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If conventional wisdom is to be believed, we are all supposed to indulge in a frenzy of shopping before we retire. As we embark upon a new and more relaxed lifestyle we should have a new car and be surrounded with shiny new household appliances and toys that might just “see us out”, or at the very least, reduce our future household repair bills.
What happens if the new car turns out to be a lemon and the shiny appliances do not live up to the sales pitch delivered at the mega store? The good news is that there has never before been a time in history when so much statutory protection has been available to the consumer. The trick is to know your basic rights and not be afraid to advocate them.
Our main rights are found in The Fair Trading Act 1986 and The Consumer Guarantees Act 1993. Although there is some overlap between the Acts, in general terms, The Fair Trading Act deals with rights connected with how business is carried out (pre-sale rights) and The Consumer Guarantees Act deals with issues of quality (post-sale rights).
Under the Fair Trading Act anyone engaged in business must not indulge in misleading or deceptive conduct, make false representations, or engage in unfair practices. These terms are defined quite widely and refer to both the sale of goods and the provision of services. The Act also has provision for safety standards and the recall of unsafe products. Furthermore, activities such as pyramid selling, bait advertising, and some types of prize competitions, are forbidden.
If you have been the victim of unfair trading you can seek redress in the Court, or the Disputes Tribunal, if the amount claimed is under $7,500.00. An action needs to be brought within three years of the matter arising. Remedies available include: the refund of money and return of goods, monetary awards of damages and orders for repairs. For major breaches of the Fair Trading Act, where there is a public interest element, the Commerce Commission can seek injunctions, require corrective advertising to be undertaken and launch prosecutions.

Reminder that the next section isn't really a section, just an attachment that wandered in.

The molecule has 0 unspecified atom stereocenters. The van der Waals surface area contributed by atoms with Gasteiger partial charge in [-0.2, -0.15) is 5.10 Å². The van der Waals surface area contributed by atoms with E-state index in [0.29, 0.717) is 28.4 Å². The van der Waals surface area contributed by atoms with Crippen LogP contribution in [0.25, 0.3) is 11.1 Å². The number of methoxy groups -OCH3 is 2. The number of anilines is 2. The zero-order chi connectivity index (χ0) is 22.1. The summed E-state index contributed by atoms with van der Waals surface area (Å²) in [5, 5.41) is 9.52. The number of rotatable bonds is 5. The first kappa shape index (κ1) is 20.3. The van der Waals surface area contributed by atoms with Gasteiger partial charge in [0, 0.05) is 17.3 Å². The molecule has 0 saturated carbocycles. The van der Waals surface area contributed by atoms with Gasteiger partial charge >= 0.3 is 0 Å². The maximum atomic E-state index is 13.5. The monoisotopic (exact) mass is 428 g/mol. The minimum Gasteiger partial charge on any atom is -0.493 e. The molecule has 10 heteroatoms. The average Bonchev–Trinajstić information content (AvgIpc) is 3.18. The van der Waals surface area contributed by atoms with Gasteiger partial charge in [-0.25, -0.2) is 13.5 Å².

The Consumer Guarantees Act, as the name suggests, is primarily concerned with providing statutory guarantees to domestic consumers of goods and services in the ordinary course of their dealings with suppliers. Guarantees extend both to issues of title and of quality. For example, if you buy a new television set from your local appliance store, there is a statutory requirement that the shopkeeper can pass full legal title in the goods to you and that they are of an acceptable quality and reasonably fit for any purpose made known by the you to the supplier. In addition, the goods must correspond with any description given or sample displayed. In the case of the supply of a service it must be carried out with reasonable care and skill, be reasonably fit for its particular purpose and achieve the normal expected result. The service must also be supplied in a reasonable time frame and at a reasonable price, if timing and price have not been agreed at the outset.
There are a number of remedies for breaches of the Consumer Guarantees Act. Where a defective item can be repaired, the consumer can require the supplier to repair it within a reasonable time. If the supplier does not do so, the consumer can arrange repairs elsewhere at the supplier’s expense. The supplier can replace the repairable item with identical goods instead of repair. If the defect cannot be reasonably remedied then the consumer has the choice of receiving a replacement or obtaining a full refund of the purchase price. Damages for foreseeable loss are also available.
In the case of defective services the supplier is required to remedy the failure in a reasonable time and if there is failure to do so, the consumer has a choice either to get the services provided elsewhere at the original supplier’s cost or to cancel the contract. There are also rights to seek compensatory damages for loss. The Courts and Disputes Tribunals have wide-ranging discretions as to the types of orders they can make to remedy a breach of a consumer guarantee.
For your “lemon” motorcar there is an additional remedy available. If it is worth less than $50,000.00 in value and was purchased from a licensed motor vehicle dealer, the specialised Motor Vehicle Disputes Tribunal is available to resolve your dispute.
It can be seen that there are a whole raft of legal remedies available for the disgruntled consumer. You are entitled to ignore any restrictions imposed by a manufacturer’s warranty or guarantee and insist upon your statutory rights under our consumer legislation. We consumers are now empowered and should not hesitate to demand honest service and good quality merchandise.
Disclaimer: The information contained in this article is of a general and summarised nature only. It should not be used as a substitute for obtaining personal legal advice.
©Terry Carson 2008
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